Partially making up for the dearth of band/artist posts I seem to have written 13 posts about albums in 2016: 12 were tagged Album of the Month and there was a bonus item on Kate Tempest’s live performance of her Let Them Eat Chaos album.

With the Track of the Week I hit the bull’s eye: 52 posts over the year covering a motley collection of songs and instrumentals.

I added two new categories this year: Gig (one post) and Playlist (also one post). There were also a few uncategorised posts including: an announcement of the dedicated Internet domain for the blog, a teaser for my most exciting discovery of the year (the Archipelago album by Hidden Orchestra) and last year’s summary of 2015 on Crotchety Man. That’s 72 posts all together, slightly down on the 76 for the year before.

Before I provide the summary tables I’d like to give a special mention to a few tracks and artists that were new to me. The following individual tracks stood out:

Radiohead produced a terrific video for their Burn the Witch single.

And I particularly enjoyed being introduced to The Pineapple Thief (Magnolia, Fend For Yourself), Kate Tempest (Let Them Eat Chaos) and Hidden Orchestra (Archipelago).

Finally, the summary tables for 2016 can be found here as a PDF document (with all the links).

One Year On

One Year On - Baby

The Crotchety Man blog is nearly one year old. It came into the world in January 2015 with a tentative first post giving the briefest of mentions to the Jimi Hendrix track, Hey, Joe!. Since then there have been 9 posts about a band or solo artist, 14 posts about an album and 53 posts about an individual track. That’s 76 posts altogether.

I have tried to find something interesting to say in each piece or at least find an interesting way of giving the basic factual information. Above all I have tried to communicate what it is about the songs and instrumentals that I love so much. I haven’t always succeeded but, on the whole, I’m happy with what has appeared in this blog. It’s not easy finding appropriate words (and pictures) but wonderfully rewarding when it works.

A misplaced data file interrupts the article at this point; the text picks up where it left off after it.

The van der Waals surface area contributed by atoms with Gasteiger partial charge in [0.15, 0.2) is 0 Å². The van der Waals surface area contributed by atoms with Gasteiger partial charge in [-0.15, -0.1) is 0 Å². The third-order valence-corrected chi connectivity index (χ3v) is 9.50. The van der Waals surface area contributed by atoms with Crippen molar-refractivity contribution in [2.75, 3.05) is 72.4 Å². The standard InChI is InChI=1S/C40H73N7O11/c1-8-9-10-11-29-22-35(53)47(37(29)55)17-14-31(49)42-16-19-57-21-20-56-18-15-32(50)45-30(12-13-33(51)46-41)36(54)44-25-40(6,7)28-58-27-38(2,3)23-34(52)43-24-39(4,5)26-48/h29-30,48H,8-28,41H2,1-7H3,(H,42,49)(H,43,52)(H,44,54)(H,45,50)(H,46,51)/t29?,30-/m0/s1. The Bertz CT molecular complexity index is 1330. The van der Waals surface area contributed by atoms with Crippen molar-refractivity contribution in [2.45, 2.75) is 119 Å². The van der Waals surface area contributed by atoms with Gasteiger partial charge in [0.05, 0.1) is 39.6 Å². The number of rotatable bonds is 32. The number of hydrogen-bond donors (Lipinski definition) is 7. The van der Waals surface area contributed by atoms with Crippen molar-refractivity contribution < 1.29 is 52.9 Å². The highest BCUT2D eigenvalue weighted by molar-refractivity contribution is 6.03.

For this 77th post I’ve made lists of the entries in each of the band, album and track categories by way of a summary (see below). Band and album posts are listed in alphabetical order. The track entries are in reverse chronological order because it’s too tedious to sort them. Besides, if you should want to find a particular track you can either use the search box in the Browse section of the Home page or just use a browser search in this page.

There are some obvious omissions: Elbow, Genesis and Brand X certainly deserve greater prominence within these pages and jazz-influenced tunes seem to be under-represented here, too. The lists do, however, reflect my relatively broad tastes covering pop, rock, folk, jazz, alternative, classical and cross-genre music.

I hope you have enjoyed my guided tour of Musicland through 2015 and that we will continue to walk its highways and byways together in 2016.

One Year On - Father Time

Old Father Time

Summary of Posts, 2015

Each entry in the following lists is a link to a Crotchety Man blog post published in 2015. There’s also a more detailed table as a PDF document (with all the links) here.